What can shoes tell us about the history of medicine?

Last week I went on my first research trip in nearly two years. The pandemic has been a difficult time to do historical research, as archives and libraries have been closed or operating in a very restricted way. It has been particularly challenging for historians who work on material culture: looking at digitial images of objects is really no substitute for studying and handling the real thing. Happily, the gradual reopening of museums has made it possible to do this kind of research again.

At the moment I am looking at gout shoes, as part of a wider project on ‘Shoes and the Georgian Man’ funded by the Society of Antiquaries of London. Gout is an illness that we often associate with the Georgian period, since the social elite had a sedentary lifestyle, drank excessively and ate lots of meat. It often featured in social and political satires from the period, since it was a way to criticise the gluttony and corruption of the upper classes. Gout was no laughing matter for those who endured it, however, since it is a painful and limiting condition.

As today, gout could not be fully cured, but it could be improved with lifestyle changes. Indeed, Georgians often did not seek to cure it, since they thought that it headed off more serious conditions, and it was preferable to have a pain in one’s foot than to drive the gout to other more critical parts of the body. On the whole, it was a condition to endure and manage, and that is where gout shoes came in.

Gout shoes are very recongisable in cartoons from the time, as they are large and bulbous in shape, in order to accommodate the swollen foot. They enable the wearer to walk where this would not be possible with normal shoes, and therefore restored to them some mobility (with the aid of other assistive objects such as crutches and bath chairs). I had seen numerous pictures of gout shoes and was keen to see one in the flesh, as it were. But this proved to be a challenge as surviving examples turned out to be very rare.

I had emailed many shoe museums and medical museums, and nowhere seemed to have any. In the end one curator suggested I send a message around the Dress And Textiles Specialists (DATS) network, and I got several helpful replies. My most promising lead was a pair of nineteenth-century gout shoes at Trowbridge Museum. The curator there, Nikki Ritson, kindly offered to show me their collection, so as soon as I was able to travel I paid them a visit.

Trowbridge Museum TRWBM: 1985.70. Reproduced with permission.

Trowbridge in Wiltshire is famous for making woollen cloth rather than shoes, but they have several fascinating pairs of shoes in their collection, including some nineteenth-century children’s shoes and some protective clogs worn by firefighters. They didn’t have much information about their gout shoes (shoes rarely come with a provenance) but it is possible that they ended up there due to its proximity to Bath, where sufferers travelled to take the waters.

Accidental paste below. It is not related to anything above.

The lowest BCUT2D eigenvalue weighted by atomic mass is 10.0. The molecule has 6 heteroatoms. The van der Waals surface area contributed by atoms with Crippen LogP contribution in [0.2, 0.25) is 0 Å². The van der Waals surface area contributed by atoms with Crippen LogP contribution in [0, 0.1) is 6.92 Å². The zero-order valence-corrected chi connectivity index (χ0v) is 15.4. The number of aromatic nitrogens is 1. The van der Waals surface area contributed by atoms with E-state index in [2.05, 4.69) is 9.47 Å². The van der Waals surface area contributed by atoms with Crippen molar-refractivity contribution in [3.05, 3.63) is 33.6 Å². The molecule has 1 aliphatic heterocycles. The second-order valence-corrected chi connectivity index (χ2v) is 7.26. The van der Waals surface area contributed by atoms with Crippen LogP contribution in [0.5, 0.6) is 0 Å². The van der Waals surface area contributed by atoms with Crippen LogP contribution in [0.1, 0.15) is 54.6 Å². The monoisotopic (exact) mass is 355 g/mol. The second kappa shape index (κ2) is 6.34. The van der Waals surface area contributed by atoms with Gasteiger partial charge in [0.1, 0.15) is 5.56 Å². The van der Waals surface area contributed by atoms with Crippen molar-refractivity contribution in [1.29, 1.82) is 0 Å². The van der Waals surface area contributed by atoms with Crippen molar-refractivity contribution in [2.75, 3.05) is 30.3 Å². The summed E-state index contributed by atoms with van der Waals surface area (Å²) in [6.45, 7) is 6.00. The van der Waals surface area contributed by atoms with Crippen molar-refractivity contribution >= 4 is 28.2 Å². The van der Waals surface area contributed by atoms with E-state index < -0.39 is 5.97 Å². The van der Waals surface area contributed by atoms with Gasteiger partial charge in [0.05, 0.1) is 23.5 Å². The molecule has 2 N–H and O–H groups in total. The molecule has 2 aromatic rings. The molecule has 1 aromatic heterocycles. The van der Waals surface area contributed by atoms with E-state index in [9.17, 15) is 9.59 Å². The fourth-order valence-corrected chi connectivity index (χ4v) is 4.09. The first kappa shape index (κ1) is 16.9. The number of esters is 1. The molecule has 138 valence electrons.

Their date is estimated at the nineteenth century, and I thought they were probably early nineteenth century (and therefore within my period) because of the way they were constructed. They are straight lasted, so could be worn on either foot, which is a feature of the earlier period, although having laces rather than buckles probably places them after 1800.

Being able to handle the shoes taught me things about them that I could never have got from an image. I was surprised at how stiff they were: the sole was pretty much rigid, and the uppers were unyielding too. This offered protection to the vulnerable gouty limb, but did not suggest that they were very comfortable. Presumably the foot would have been wrapped in flannel or thick stockings in order to provide some cushioning.

As you can see from the image, they were well worn. The soles were worn down, giving an insight into the wearer’s gait, and the uppers had been damaged and repaired. It is all the more remarkable that they have survived therefore, as it tends to be the fancy and pristine shoes that people in the past felt the need to preserve.

I made one other unexpected discovery at the museum. Any guesses what this object is?

Trowbridge Museum TRWBM: 1982.191. Reproduced with permission.

This frightening-looking implement was used in Hilton’s shoe shop in Trowbridge in the mid-twentieth century. It is nearly 40cm long and is made of solid metal, so is very heavy. It is a bunion reliever, which was used to press an indentation into the uppers of a shoe. The metal ball fits inside a metal ring when closed, stretching the leather in order to relieve pressure on the offending bunion, allowing the wearer to walk with greater comfort.

Here, then, are two fascinating examples of how material objects can shed light on the history of medicine.

Matthew McCormack

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